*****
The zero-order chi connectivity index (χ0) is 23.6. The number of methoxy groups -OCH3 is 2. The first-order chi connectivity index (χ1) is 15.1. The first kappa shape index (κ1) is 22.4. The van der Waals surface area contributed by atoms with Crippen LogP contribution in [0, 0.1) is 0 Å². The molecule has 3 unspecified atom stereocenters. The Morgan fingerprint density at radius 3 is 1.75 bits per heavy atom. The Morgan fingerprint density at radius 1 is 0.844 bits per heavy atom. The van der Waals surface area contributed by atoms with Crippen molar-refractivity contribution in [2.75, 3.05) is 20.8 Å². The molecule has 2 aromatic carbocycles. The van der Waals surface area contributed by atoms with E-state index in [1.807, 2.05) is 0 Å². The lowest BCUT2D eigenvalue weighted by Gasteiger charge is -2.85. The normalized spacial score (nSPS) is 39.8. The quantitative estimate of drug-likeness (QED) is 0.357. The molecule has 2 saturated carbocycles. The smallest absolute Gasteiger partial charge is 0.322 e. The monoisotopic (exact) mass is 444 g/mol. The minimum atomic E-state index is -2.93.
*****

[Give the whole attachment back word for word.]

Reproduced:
The zero-order chi connectivity index (χ0) is 23.6. The number of methoxy groups -OCH3 is 2. The first-order chi connectivity index (χ1) is 15.1. The first kappa shape index (κ1) is 22.4. The van der Waals surface area contributed by atoms with Crippen LogP contribution in [0, 0.1) is 0 Å². The molecule has 3 unspecified atom stereocenters. The Morgan fingerprint density at radius 3 is 1.75 bits per heavy atom. The Morgan fingerprint density at radius 1 is 0.844 bits per heavy atom. The van der Waals surface area contributed by atoms with Crippen molar-refractivity contribution in [2.75, 3.05) is 20.8 Å². The molecule has 2 aromatic carbocycles. The van der Waals surface area contributed by atoms with E-state index in [1.807, 2.05) is 0 Å². The lowest BCUT2D eigenvalue weighted by Gasteiger charge is -2.85. The normalized spacial score (nSPS) is 39.8. The quantitative estimate of drug-likeness (QED) is 0.357. The molecule has 2 saturated carbocycles. The smallest absolute Gasteiger partial charge is 0.322 e. The monoisotopic (exact) mass is 444 g/mol. The minimum atomic E-state index is -2.93.